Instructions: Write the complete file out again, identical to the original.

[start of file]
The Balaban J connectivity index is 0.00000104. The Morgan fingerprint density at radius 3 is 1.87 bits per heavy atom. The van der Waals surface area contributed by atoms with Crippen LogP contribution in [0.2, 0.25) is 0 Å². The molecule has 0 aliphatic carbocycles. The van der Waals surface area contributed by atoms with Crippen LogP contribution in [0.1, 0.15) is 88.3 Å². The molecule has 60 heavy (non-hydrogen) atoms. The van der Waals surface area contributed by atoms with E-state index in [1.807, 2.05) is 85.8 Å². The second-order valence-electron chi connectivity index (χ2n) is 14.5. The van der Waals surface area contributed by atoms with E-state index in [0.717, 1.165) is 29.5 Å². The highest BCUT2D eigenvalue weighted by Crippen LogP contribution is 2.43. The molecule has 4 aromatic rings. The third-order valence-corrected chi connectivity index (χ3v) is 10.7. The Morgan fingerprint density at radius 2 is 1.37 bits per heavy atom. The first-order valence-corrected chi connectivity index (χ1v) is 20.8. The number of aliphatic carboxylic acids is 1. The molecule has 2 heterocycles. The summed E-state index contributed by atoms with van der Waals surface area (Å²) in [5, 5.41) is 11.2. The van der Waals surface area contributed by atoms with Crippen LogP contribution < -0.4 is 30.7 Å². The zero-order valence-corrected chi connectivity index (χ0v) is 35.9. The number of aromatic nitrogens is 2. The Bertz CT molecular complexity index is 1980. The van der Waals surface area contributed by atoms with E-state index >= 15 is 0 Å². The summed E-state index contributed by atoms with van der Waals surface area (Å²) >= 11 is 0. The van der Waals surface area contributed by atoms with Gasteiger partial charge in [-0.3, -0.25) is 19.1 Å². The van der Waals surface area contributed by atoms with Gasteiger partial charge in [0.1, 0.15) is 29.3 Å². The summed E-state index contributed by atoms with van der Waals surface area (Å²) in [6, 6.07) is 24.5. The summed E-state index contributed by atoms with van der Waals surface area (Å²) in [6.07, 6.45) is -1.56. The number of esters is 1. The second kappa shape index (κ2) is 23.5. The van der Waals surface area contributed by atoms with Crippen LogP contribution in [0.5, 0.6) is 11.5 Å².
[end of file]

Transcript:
The Balaban J connectivity index is 0.00000104. The Morgan fingerprint density at radius 3 is 1.87 bits per heavy atom. The van der Waals surface area contributed by atoms with Crippen LogP contribution in [0.2, 0.25) is 0 Å². The molecule has 0 aliphatic carbocycles. The van der Waals surface area contributed by atoms with Crippen LogP contribution in [0.1, 0.15) is 88.3 Å². The molecule has 60 heavy (non-hydrogen) atoms. The van der Waals surface area contributed by atoms with E-state index in [1.807, 2.05) is 85.8 Å². The second-order valence-electron chi connectivity index (χ2n) is 14.5. The van der Waals surface area contributed by atoms with E-state index in [0.717, 1.165) is 29.5 Å². The highest BCUT2D eigenvalue weighted by Crippen LogP contribution is 2.43. The molecule has 4 aromatic rings. The third-order valence-corrected chi connectivity index (χ3v) is 10.7. The Morgan fingerprint density at radius 2 is 1.37 bits per heavy atom. The first-order valence-corrected chi connectivity index (χ1v) is 20.8. The number of aliphatic carboxylic acids is 1. The molecule has 2 heterocycles. The summed E-state index contributed by atoms with van der Waals surface area (Å²) in [5, 5.41) is 11.2. The van der Waals surface area contributed by atoms with Crippen LogP contribution < -0.4 is 30.7 Å². The zero-order valence-corrected chi connectivity index (χ0v) is 35.9. The number of aromatic nitrogens is 2. The Bertz CT molecular complexity index is 1980. The van der Waals surface area contributed by atoms with E-state index >= 15 is 0 Å². The summed E-state index contributed by atoms with van der Waals surface area (Å²) >= 11 is 0. The van der Waals surface area contributed by atoms with Gasteiger partial charge in [-0.3, -0.25) is 19.1 Å². The van der Waals surface area contributed by atoms with Gasteiger partial charge in [0.1, 0.15) is 29.3 Å². The summed E-state index contributed by atoms with van der Waals surface area (Å²) in [6, 6.07) is 24.5. The summed E-state index contributed by atoms with van der Waals surface area (Å²) in [6.07, 6.45) is -1.56. The number of esters is 1. The second kappa shape index (κ2) is 23.5. The van der Waals surface area contributed by atoms with Crippen LogP contribution in [0.5, 0.6) is 11.5 Å².